MEXICO CITY —  A crossroads for the film industries of Mexico, the U.S. and Canada, Los Cabos Intl. Film Festival opens its doors on Wednesday, Nov. 13 with a lineup which takes on board hot-button issues – gender, violence in Mexico, the impact of global platforms – as the Festival consolidates its status as a Mexican new talent platform. 10 Takes on the 2019 edition:


Robert De Niro will attend Los Cabos’ Film Festival’s Opening Ceremony on Wednesday for a gala screening of “The Irishman.” The movie’s presence at Los Cabos can be seen as part thanks to its cinematographer. Mexico’s Rodrigo Prieto, and above all to its Mexican producer, Gastón Pavlovich. Already producer of Martin Scorsese’s “Silence,” who stuck with “The Irishman,” through thick and thin as it turned from a Paramount/STX movie to an Oscar-contending Netflix original.


Of Mexican titles, Los Cabos Gabriel Figueroa Film Fund titles includes projects by Cannes (short film) Palme d’0r winner Elisa Miller (“Hurricane Season”) fast-rising Argentine docu director Manuel Abramovich (“Pornomelacholia”), “A Wolfpack Called Ernesto,” a new narco-related-doc from “Devil’s Freedom” Everardo González;  a second genre feature, “Precious Blood,” from Andrés Kaiser, who made a splash with “Feral”; and a singular allegory for Mexico’s current woes (“Ana Doesn’t Want to Be Seen Dancing”). Noteworthy from the U.S. is a ferocious horror survival thriller (“Forsaken”) from “Land Ho!’s” Martha Stephens, as well as  “Wiring Utopia,” a vision of the heady mix of socialism and cybernetics in Salvador Allende’s 1971 Chile, directed by David Barker (“Daylight”) and produced by “The Lighthouse” and “American Honey’s” Jan Van Hoy. Of titles in Los Cabos Work in Progress, troubled coming of age drama ”Summer White” has just been selected for Ventana Sur’s Copia Final, a promising double whammy; seen at San Sebastian’s Primer Corte, Angeles Cruz’s “Nudo Mixteco” mixes an indigenous sense of narrative – seen in the circularity of its three stories – and a female consciousness of gender abuse in an indigenous community.


Agents from UTA, CAA, WME. Endeavour Content, Paradigm, and ICM Partners are confirmed for Los Cabos, as are execs at Netflix, Anonymous Content, Gaumont TV, AMC, Endemol Shine, Fox Networks Group, HBO Latin America, Topic and 30/West and distributors from Magnolia Pictures, Kino Lorber and all figure among U.S. delegates. Canada sends an 18-participant delegation. Wild Bunch, Charades, Films Boutique and Visit Films will also attend.

So the basic DNA of Los Cabos as a crossroads for the U.S., Mexican and  Canadian industry has not changed. “Los Cabos is a festival with strong international vision, which is readily apparent in the strength of its market, an initiative that brings together people from all over the world to co-develop projects,” says Mexican film producer-screenwriter Julio Chavezmontes (“Time Share”). “It has become an important gathering for foreign producers and filmmakers who wish to connect with their Mexican counterparts, resulting in immensely valuable collaborations for everyone involved.”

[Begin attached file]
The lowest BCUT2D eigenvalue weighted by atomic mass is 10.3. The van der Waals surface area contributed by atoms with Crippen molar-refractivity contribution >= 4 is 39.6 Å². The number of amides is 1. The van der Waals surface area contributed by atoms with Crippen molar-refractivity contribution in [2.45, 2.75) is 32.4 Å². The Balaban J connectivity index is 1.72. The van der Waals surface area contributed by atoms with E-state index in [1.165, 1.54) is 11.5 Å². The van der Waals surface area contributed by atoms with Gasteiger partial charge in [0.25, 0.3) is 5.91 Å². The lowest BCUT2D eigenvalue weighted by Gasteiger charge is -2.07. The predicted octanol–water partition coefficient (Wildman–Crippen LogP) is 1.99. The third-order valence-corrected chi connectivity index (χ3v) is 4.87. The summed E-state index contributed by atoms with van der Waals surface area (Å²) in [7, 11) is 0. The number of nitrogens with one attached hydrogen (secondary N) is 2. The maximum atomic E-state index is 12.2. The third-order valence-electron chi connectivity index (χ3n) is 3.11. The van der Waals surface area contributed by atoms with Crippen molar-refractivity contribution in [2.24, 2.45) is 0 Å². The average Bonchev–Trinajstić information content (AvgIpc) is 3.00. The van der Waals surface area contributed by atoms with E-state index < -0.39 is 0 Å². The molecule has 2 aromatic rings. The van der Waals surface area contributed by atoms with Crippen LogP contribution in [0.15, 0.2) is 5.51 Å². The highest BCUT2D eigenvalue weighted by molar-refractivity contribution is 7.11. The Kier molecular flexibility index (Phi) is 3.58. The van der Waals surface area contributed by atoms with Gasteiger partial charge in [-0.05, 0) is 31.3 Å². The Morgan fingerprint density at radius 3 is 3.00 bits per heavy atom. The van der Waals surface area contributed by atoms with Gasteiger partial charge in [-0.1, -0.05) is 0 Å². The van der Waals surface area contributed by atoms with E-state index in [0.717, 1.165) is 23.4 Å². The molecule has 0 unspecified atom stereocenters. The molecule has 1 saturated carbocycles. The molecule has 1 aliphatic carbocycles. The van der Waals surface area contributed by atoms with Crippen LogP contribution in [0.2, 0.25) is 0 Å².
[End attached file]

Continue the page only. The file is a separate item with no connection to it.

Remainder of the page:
A doyen of Latin America’s non-fiction scene as an author, screenwriter – he wrote Everardo González’s “Devil’s Freedom” – Diego Enrique Osorno will deliver an industry masterclass on the flowering of investigative journalism with the emergence of global platforms, taking an industry audience through his Netflix original non-fiction series“1994.”

“We want to reflect on new formats on digital platforms,” says Francisco Westendarp Los Cabos Industry general manager: How Netflix, for example, is backing high-end documentary TV series with pretty strong advertising and marketing campaigns.


As the Academy of Motion Picture Arts and Sciences (AMPAS) pushes for larger inclusion, in a panel on Saturday, Nov. 16, The Academy: 365 Days of the Year newly elected president David Rubin, Ellen Kuras, an Academy Award nominee and governor, and Lorenza Muñoz, who heads up member relations and awards, will discuss this drive and AMPAS’ activities beyond awards night. The Academy’s overseas expansion is yet another sign of the tumbling walls between domestic and international.


Los Cabos is headed by two women: That in itself is an